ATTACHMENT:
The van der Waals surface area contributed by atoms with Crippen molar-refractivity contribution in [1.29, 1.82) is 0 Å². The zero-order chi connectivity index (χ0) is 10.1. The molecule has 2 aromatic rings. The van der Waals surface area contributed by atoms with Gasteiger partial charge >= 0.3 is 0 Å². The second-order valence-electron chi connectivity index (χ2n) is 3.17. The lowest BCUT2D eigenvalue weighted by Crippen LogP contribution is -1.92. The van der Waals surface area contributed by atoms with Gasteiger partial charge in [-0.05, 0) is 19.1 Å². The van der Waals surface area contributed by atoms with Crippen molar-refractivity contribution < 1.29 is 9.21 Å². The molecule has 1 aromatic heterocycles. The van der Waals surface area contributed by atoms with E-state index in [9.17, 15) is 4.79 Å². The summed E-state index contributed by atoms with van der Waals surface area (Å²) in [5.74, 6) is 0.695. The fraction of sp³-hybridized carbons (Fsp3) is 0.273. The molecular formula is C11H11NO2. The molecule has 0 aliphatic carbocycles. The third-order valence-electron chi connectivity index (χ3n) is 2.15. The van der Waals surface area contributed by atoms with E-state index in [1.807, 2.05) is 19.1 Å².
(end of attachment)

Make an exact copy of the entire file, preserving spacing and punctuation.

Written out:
The van der Waals surface area contributed by atoms with Crippen molar-refractivity contribution in [1.29, 1.82) is 0 Å². The zero-order chi connectivity index (χ0) is 10.1. The molecule has 2 aromatic rings. The van der Waals surface area contributed by atoms with Gasteiger partial charge >= 0.3 is 0 Å². The second-order valence-electron chi connectivity index (χ2n) is 3.17. The lowest BCUT2D eigenvalue weighted by Crippen LogP contribution is -1.92. The van der Waals surface area contributed by atoms with Gasteiger partial charge in [-0.05, 0) is 19.1 Å². The van der Waals surface area contributed by atoms with Crippen molar-refractivity contribution < 1.29 is 9.21 Å². The molecule has 1 aromatic heterocycles. The van der Waals surface area contributed by atoms with E-state index in [9.17, 15) is 4.79 Å². The summed E-state index contributed by atoms with van der Waals surface area (Å²) in [5.74, 6) is 0.695. The fraction of sp³-hybridized carbons (Fsp3) is 0.273. The molecular formula is C11H11NO2. The molecule has 0 aliphatic carbocycles. The third-order valence-electron chi connectivity index (χ3n) is 2.15. The van der Waals surface area contributed by atoms with E-state index in [1.807, 2.05) is 19.1 Å².